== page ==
STORY OF BISHOP WEARMOUTH.
THE CATHOLIC BRANCH OF THE STOREY
In this section it is only fitting that a little more attention should be given to the Northumberland Storeys, especially those settled in Rothbury and Coquetdale. The Cumberland, Westmorland and Furness Storeys will then be dealt with.
Miss Storey, a lady now residing at Harrogate and a member of the family of Storeys of Rothbury, writing on the 26th May, 1910, states that the immediate ancestors of her branch of the family since circa 1600, have dwelt at Flotterton near to Rothbury; also that "the branch is connected with the Snowdons, from whom," says the writer, "we seem to have regained the Catholic faith. I fancy, too, that we are descendants of the Storeys of Netherby." This lady goes on to say that "Miss Forster, of Burradon, Rothbury, could give you a good deal of information; her grandfather and my greatgrand-father being a Storey. I will look up the wills of these later ones and send you copies of any parts which may be of use to you. Enclosed is a short account of the origin of the Storeys, with the coat of arms. . . . . . . . Many of our ancestors* were buried at Whittingam, about nine miles from Rothbury, and I fancy some would be married there. The later records would be kept in the Catholic churches. Although many were Catholics they would attend the private chapels of Callalay Castle or Biddlestone (Squire Selby's)."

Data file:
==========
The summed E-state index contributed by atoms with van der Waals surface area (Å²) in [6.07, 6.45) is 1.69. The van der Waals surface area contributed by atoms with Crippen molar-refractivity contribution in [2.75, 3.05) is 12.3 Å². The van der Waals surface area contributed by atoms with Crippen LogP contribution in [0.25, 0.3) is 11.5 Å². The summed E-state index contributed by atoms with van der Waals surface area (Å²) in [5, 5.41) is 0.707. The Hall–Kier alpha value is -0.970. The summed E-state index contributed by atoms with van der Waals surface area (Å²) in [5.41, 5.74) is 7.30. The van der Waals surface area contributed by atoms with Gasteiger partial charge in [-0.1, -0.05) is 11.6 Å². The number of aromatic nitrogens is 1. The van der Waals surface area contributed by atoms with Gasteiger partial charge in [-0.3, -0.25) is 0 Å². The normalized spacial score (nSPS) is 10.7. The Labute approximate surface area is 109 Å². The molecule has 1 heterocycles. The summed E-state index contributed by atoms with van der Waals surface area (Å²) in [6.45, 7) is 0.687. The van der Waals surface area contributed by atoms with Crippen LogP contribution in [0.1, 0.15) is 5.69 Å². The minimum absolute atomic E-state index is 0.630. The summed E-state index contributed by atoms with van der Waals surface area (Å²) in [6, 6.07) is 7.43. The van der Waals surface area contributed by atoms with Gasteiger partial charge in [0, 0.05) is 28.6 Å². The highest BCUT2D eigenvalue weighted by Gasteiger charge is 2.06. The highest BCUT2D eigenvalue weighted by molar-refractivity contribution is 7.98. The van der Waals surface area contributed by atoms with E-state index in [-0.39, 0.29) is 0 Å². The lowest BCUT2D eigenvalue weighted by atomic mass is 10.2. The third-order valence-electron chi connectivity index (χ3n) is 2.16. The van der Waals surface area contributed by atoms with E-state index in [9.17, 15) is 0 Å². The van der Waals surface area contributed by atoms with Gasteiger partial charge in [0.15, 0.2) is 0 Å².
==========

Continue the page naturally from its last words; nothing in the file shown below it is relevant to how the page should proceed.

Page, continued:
The mention in Miss Storey's letter of Miss Forster, of Burradon, seems to indicate a Storey-Forster alliance, probably identical with the alliance shown in the Beanley and Aberwick Storey pedigrees.
The arms borne by the family to which Miss Storey, of Harrogate, belongs are as follow:-Argent, a lion rampant, purpure, on the shoulder a cross pattée, or; crest: a stork's head, erased, gorged, with a mural crown. Motto: Deus ineus et patria.
Miss Storey's enclosures allude to one Anne Storey, daughter of and eventually co-heiress of Thomas Storey, of Hawdon, in Northumberland, by Mary Smith, Thomas Storey's [alias De Sturey's] wife. One of the enclosures states that De Bolebet or De Bolebeck is identical with Storey, and that the Bolebecks carried similar arms, their lion being a white one; likewise that Bolebeck signifies "month of a brook or river." Sir Hugh de Bolebeck was High Sheriff of Northumberland in 1272, and left six co-heiresses according to another of the enclosures sent by Miss Storey. One of the co-heiresses married Hugh, or Sir Hugh De la Valle, and a Sir Thomas Storey was a member of Parliament, temp. Edward III. The manuscript quoted from says, further, that "Blessed John Storey," martyr, was a member of the same family as that of Bishop Edward Storey, of Carlisle, and subsequently of Chichester.
In the "History of Northumberland," Vol. I., edited by Edward Bateson, the name of Bolebec appears frequently.
* Many of the Beanley Storey are here interred.